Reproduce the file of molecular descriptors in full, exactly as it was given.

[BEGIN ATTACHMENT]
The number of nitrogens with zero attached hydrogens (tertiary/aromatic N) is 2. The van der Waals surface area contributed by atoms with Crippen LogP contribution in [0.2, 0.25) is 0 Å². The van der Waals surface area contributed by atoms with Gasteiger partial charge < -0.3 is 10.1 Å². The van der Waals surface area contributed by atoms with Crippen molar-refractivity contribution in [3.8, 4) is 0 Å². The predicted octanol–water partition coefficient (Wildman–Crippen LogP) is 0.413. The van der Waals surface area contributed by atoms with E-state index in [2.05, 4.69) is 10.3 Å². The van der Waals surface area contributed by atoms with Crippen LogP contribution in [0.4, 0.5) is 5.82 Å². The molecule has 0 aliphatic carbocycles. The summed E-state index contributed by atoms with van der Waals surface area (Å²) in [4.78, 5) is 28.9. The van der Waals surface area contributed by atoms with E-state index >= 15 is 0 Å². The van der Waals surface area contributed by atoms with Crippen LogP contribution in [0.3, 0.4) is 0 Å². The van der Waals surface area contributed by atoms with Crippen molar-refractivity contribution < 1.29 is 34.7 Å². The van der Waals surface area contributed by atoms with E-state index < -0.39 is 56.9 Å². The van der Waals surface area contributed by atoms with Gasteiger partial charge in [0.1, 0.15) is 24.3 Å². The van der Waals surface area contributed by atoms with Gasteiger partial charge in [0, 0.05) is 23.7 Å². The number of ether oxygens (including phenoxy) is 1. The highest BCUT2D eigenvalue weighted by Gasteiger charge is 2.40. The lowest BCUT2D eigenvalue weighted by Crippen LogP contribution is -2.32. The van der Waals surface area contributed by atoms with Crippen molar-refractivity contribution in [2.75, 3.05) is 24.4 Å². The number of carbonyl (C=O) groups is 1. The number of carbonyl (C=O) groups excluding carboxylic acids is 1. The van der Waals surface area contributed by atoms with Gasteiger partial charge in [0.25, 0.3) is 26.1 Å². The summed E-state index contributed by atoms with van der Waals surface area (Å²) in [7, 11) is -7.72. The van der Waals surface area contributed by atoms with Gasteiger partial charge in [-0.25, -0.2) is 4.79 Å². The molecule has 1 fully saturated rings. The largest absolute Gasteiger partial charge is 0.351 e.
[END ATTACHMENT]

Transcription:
The number of nitrogens with zero attached hydrogens (tertiary/aromatic N) is 2. The van der Waals surface area contributed by atoms with Crippen LogP contribution in [0.2, 0.25) is 0 Å². The van der Waals surface area contributed by atoms with Gasteiger partial charge < -0.3 is 10.1 Å². The van der Waals surface area contributed by atoms with Crippen molar-refractivity contribution in [3.8, 4) is 0 Å². The predicted octanol–water partition coefficient (Wildman–Crippen LogP) is 0.413. The van der Waals surface area contributed by atoms with E-state index in [2.05, 4.69) is 10.3 Å². The van der Waals surface area contributed by atoms with Crippen LogP contribution in [0.4, 0.5) is 5.82 Å². The molecule has 0 aliphatic carbocycles. The summed E-state index contributed by atoms with van der Waals surface area (Å²) in [4.78, 5) is 28.9. The van der Waals surface area contributed by atoms with E-state index >= 15 is 0 Å². The van der Waals surface area contributed by atoms with Crippen LogP contribution in [0.3, 0.4) is 0 Å². The van der Waals surface area contributed by atoms with Crippen molar-refractivity contribution < 1.29 is 34.7 Å². The van der Waals surface area contributed by atoms with E-state index < -0.39 is 56.9 Å². The van der Waals surface area contributed by atoms with Gasteiger partial charge in [0.1, 0.15) is 24.3 Å². The van der Waals surface area contributed by atoms with Gasteiger partial charge in [0, 0.05) is 23.7 Å². The number of ether oxygens (including phenoxy) is 1. The highest BCUT2D eigenvalue weighted by Gasteiger charge is 2.40. The lowest BCUT2D eigenvalue weighted by Crippen LogP contribution is -2.32. The van der Waals surface area contributed by atoms with Crippen molar-refractivity contribution in [2.75, 3.05) is 24.4 Å². The number of carbonyl (C=O) groups is 1. The number of carbonyl (C=O) groups excluding carboxylic acids is 1. The van der Waals surface area contributed by atoms with Gasteiger partial charge in [0.25, 0.3) is 26.1 Å². The summed E-state index contributed by atoms with van der Waals surface area (Å²) in [7, 11) is -7.72. The van der Waals surface area contributed by atoms with Gasteiger partial charge in [-0.25, -0.2) is 4.79 Å². The molecule has 1 fully saturated rings. The largest absolute Gasteiger partial charge is 0.351 e.